Ghost77 From Mexico, joined Mar 2000, 5225 posts, RR: 51
Reply 1, posted (10 years 7 months 4 days 7 hours ago) and read 3494 times:
Any of you MEX spotters know anything?
Nope, did not hear anything!
BTW. Now that you opened an 6A thread just to let you know it is confirmed the arrival of 16 planes into the fleet this year.... so far I´ve been adviced that 10 will be B737-300., but I´m sure the rest will also be -300s. 10 are leaving the fleet. (6 B727 and 4 B737-200s - confirmed.. SIX and SIW, rumoured NAK and NAF). Also there are rumours about getting 2 757s at the end of this year to replace the 727s that fly long and high demand routes such as MEx-GDL-TIJ, MEx-LAS and MEx-MTY-/LAX &ORD. A B737-200 just can´t fly full out of MEx and a -300 would be very restricted!
So, Aviacsa's fleet will look like this in a few more months:
Total: 35 aircraft! Not bad!
Ricardo Morales - flyAPM - ¡No es que maneje rapido, solo estoy volando lento!
Mx330 From Mexico, joined Oct 2002, 829 posts, RR: 12
Reply 2, posted (10 years 7 months 4 days 6 hours ago) and read 3459 times:
YES, it was a couple of weeks ago.
Mr. Morales might not remembered but an AM MD-80 went to the air (rwy 23L) because of a 727 crossed the runway on the other end (05) without communicating to the tower. The AM traffic was not taking off, he was landing.
absolutely nothing happened and there were not even close. The AM MD80 started climbing again by the beginning of the runway and the 727 was on the other side.... I guess somebody a bit exaggerated invented the story....
BTW Today I saw an amazing takeoff by an AM MD87, was told XA-TXC I was still in my car while he did it.
All Canon! EOS 5D mk III, 8mm, 17-40, 24-105, 70-200 f2.8, 100-400L
Pezetaroi From Mexico, joined Dec 2003, 73 posts, RR: 0
Reply 5, posted (10 years 7 months 4 days 6 hours ago) and read 3380 times:
I personally was in a near miss with an aviacsa B737 last month. We were first instructed to fly direct to SMO and descend to 13,000. As we were heading towards our point we saw a traffic in our TCAS heading toward us. ATC Instructed us to hold our present altitude, which was 14,800 at the time. As we continued, the traffic was also leveled at 14,800 and still flying toward us! As I was PF, I got prepared for an evasive maneuver. Only seconds after that we got a Resolution Advisory and I followed it climbing up to 17,000 feet in a couple of seconds...
As we found out later on, Aviacsa (which was being controlled in MEX approach) was involved in some sort of discussion with the controller and did not descend to his authorized altitude. We were being controlled by MEX terminal, and our controller hold our altitude waiting for the Aviacsa to descend, which he obviously didn't do...
Anyway, the point is that we did our report and handed it to the Chief Pilot, but other than us no one really knew of the near collision. Rarely do these cases go out in public...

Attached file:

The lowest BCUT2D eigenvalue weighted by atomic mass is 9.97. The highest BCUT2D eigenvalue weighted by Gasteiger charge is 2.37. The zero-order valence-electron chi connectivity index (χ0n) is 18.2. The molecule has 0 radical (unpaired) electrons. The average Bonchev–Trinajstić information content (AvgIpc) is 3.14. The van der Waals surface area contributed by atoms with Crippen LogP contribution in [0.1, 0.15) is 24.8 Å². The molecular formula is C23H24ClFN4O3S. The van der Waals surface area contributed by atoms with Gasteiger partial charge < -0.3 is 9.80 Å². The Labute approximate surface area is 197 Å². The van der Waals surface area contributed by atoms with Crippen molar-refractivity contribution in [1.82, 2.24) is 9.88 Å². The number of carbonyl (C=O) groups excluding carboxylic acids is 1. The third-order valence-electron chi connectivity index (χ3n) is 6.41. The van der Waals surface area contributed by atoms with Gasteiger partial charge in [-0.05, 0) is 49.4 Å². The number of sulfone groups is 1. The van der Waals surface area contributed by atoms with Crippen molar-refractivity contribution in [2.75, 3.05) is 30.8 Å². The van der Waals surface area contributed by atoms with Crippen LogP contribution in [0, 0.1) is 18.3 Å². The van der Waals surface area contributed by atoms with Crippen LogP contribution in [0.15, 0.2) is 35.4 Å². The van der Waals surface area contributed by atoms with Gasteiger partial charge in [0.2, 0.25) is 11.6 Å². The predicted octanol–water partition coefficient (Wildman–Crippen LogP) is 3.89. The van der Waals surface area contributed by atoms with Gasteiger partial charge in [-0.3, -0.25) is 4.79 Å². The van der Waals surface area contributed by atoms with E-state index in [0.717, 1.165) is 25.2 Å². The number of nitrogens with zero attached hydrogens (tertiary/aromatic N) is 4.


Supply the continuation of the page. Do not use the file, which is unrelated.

JoseMEX From Mexico, joined Oct 1999, 1539 posts, RR: 24
Reply 10, posted (10 years 7 months 4 days 5 hours ago) and read 3265 times:
Well, so apparently there have been quite a few incidents regarding 6A planes!
The guy who told me that was my teacher at an aviation course I'm taking. He said he had been told by someone who works for 6A (not a pilot, though; more a dispatcher or something like that). Apparently it was 2 or 3 weeks ago, and he said it had been an AM 73G. Maybe the actual incident was the one with the AM MD-80 that MX-330 is referring to? Or maybe there was indeed a different incident; don't know.
OTOH, that incident Pzetaroi is referring to is kind of worrying (and, yes, Pezetaroi, unlike in the US, it's very rare to see any of these incidents reported in the mexican media).
Finally, it's good to hear that 6A is getting some 733's. I flew one of their 732's ACA-MX), Mexico">MEX last tuesday, and those planes look quite worn on the inside (I've heard they have good maintenance, though).
I was sitting in the very last row, and it sounded like we were taking off in a rocket.
Fly727 From Mexico, joined Jul 2003, 1789 posts, RR: 19
Reply 12, posted (10 years 7 months 4 days 5 hours ago) and read 3171 times:
Just to add what Pezetaroi mentioned; the "Pilot flying (PF)" may or may not be the "Pilot in Command (PIC)".
The responsibility to begin, conduct and finish a flight relies in the PIC; depending on the workload management and flying technique of every airline and aircraft the PIC may be the one handling the actual flight, while the other, (in this case the one designated as First Officer) performs communication and monitoring duties (hence the term "Pilot monitoring" as opposed to "Pilot non-flying" of the older days) and viceversa.
There are no stupid questions... just stupid people!